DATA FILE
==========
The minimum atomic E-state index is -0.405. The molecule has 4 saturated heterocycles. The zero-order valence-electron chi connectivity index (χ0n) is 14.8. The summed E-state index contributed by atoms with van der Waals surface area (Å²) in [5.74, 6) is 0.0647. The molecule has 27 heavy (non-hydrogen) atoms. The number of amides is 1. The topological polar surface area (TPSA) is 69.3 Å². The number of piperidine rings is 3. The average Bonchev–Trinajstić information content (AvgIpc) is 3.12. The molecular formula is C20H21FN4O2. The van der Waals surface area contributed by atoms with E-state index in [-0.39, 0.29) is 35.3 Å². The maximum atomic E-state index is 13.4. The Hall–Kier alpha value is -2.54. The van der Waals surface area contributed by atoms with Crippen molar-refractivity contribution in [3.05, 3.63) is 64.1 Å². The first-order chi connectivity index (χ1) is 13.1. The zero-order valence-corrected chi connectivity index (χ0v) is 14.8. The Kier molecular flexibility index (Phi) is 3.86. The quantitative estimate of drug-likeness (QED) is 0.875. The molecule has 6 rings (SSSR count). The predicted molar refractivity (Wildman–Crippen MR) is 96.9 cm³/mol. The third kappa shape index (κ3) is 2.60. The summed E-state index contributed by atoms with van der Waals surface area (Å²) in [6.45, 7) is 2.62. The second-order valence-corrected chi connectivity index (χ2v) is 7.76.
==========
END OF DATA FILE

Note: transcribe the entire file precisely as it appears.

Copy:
The minimum atomic E-state index is -0.405. The molecule has 4 saturated heterocycles. The zero-order valence-electron chi connectivity index (χ0n) is 14.8. The summed E-state index contributed by atoms with van der Waals surface area (Å²) in [5.74, 6) is 0.0647. The molecule has 27 heavy (non-hydrogen) atoms. The number of amides is 1. The topological polar surface area (TPSA) is 69.3 Å². The number of piperidine rings is 3. The average Bonchev–Trinajstić information content (AvgIpc) is 3.12. The molecular formula is C20H21FN4O2. The van der Waals surface area contributed by atoms with E-state index in [-0.39, 0.29) is 35.3 Å². The maximum atomic E-state index is 13.4. The Hall–Kier alpha value is -2.54. The van der Waals surface area contributed by atoms with Crippen molar-refractivity contribution in [3.05, 3.63) is 64.1 Å². The first-order chi connectivity index (χ1) is 13.1. The zero-order valence-corrected chi connectivity index (χ0v) is 14.8. The Kier molecular flexibility index (Phi) is 3.86. The quantitative estimate of drug-likeness (QED) is 0.875. The molecule has 6 rings (SSSR count). The predicted molar refractivity (Wildman–Crippen MR) is 96.9 cm³/mol. The third kappa shape index (κ3) is 2.60. The summed E-state index contributed by atoms with van der Waals surface area (Å²) in [6.45, 7) is 2.62. The second-order valence-corrected chi connectivity index (χ2v) is 7.76.